The music school I attend (Berklee) announced that they would be adding Dorico to the software bundle for the Film Scoring (now called “Screen Scoring”) program starting this fall. This got me excited, since I was already a Dorico user prior to this announcement. But knowing most of my Berklee colleagues are trained in Finale I can already tell there is going to be a learning curve especially those involving Dorico’s unique way of handling things like note durations, which leads me to this image bellow:
Let’s pretend you have a chain of tied whole notes like in the image, and later on you decide you want some dynamic changes in the middle so it’s more expressive. In other notation softwares you would simply click one of the whole notes and hit >. Not in Dorico. First you need to hit U to untie everything, then you insert the dynamic changes you want, then you tie them together again. You can’t just select a whole note in the middle then hit > or < or open the dynamics popover, everything gets selected all at once, because that is how Dorico handles note durations.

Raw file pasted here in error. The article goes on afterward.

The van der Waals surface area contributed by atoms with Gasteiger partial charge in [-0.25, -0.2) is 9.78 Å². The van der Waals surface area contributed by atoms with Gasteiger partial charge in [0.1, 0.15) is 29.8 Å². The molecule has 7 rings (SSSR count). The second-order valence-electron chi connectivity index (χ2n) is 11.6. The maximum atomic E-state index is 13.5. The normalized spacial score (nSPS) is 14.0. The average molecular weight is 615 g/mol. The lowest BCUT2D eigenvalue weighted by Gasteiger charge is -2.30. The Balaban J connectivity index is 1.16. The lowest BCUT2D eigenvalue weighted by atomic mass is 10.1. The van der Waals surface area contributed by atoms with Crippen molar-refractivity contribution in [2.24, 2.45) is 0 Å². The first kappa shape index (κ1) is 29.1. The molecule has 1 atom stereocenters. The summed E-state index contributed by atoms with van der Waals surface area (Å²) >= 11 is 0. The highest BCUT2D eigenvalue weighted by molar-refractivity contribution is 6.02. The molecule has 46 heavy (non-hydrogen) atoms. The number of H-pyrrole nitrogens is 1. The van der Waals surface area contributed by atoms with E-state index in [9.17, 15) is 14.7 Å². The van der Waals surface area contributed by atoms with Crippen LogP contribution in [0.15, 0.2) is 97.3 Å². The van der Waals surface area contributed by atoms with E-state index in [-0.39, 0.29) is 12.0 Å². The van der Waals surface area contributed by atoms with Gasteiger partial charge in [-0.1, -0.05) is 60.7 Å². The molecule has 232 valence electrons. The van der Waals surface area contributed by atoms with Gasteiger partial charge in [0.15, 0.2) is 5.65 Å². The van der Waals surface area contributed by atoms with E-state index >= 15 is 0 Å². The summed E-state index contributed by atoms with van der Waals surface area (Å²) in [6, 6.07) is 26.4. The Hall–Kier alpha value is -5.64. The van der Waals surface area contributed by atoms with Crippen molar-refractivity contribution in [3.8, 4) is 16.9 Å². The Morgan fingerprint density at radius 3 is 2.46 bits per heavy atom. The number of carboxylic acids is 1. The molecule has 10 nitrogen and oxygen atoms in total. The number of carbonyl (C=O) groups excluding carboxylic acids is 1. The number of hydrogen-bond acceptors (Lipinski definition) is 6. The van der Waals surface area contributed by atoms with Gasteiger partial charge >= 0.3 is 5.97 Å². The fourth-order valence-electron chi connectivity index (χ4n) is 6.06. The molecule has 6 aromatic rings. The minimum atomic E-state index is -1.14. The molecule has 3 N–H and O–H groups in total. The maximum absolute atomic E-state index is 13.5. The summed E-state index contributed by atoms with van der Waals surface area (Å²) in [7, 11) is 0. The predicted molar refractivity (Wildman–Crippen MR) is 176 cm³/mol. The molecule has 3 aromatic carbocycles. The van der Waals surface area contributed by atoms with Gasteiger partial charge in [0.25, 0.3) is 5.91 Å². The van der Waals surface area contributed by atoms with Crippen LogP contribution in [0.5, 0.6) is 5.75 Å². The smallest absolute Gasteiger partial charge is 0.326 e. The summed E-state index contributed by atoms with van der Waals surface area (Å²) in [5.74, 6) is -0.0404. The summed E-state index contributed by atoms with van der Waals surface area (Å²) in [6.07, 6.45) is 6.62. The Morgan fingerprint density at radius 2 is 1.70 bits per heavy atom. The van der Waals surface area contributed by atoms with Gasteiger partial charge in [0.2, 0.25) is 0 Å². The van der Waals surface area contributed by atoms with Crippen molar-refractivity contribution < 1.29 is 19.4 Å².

This was a simple example.
Let’s now imagine that you are composing in a large orchestral score (something that people in the Screen Scoring Major do a lot), on a compound time signature (something Dorico handles really well by the way) and you have a section full of those long durations with dynamic changes. You better be a decisive kind of composer, cause if you want to change anything in that section you must be ready to face Dorico nightmare.
You could argue “well that’s just how Dorico works and you have to manage wasting your time doing then undoing things just to change one single staff in the orchestral score in a very slow manner because that’s how it works”… Well… No! If something is unpractical there should be a change (or at least an addition) that overcomes this unpracticality. My idea was: Don’t change anything about how Dorico handles note durations, how about just adding an alt-click, or ctrl-click (or any combination of alt-click-shift-click) that selects THAT specific note in the middle of the tied note chain, then I can make whatever changes I want (simple or complicated) without having to do and redo stuff redundantly?
So yeah, this is the one Dorico quirk that I came across most regularly (in literally every project I worked on it) that is really frustrating. Are there any others you think are worth talking about/fixing, knowing that there is a large userbase about to join into the Dorico-Cubase ecosystem?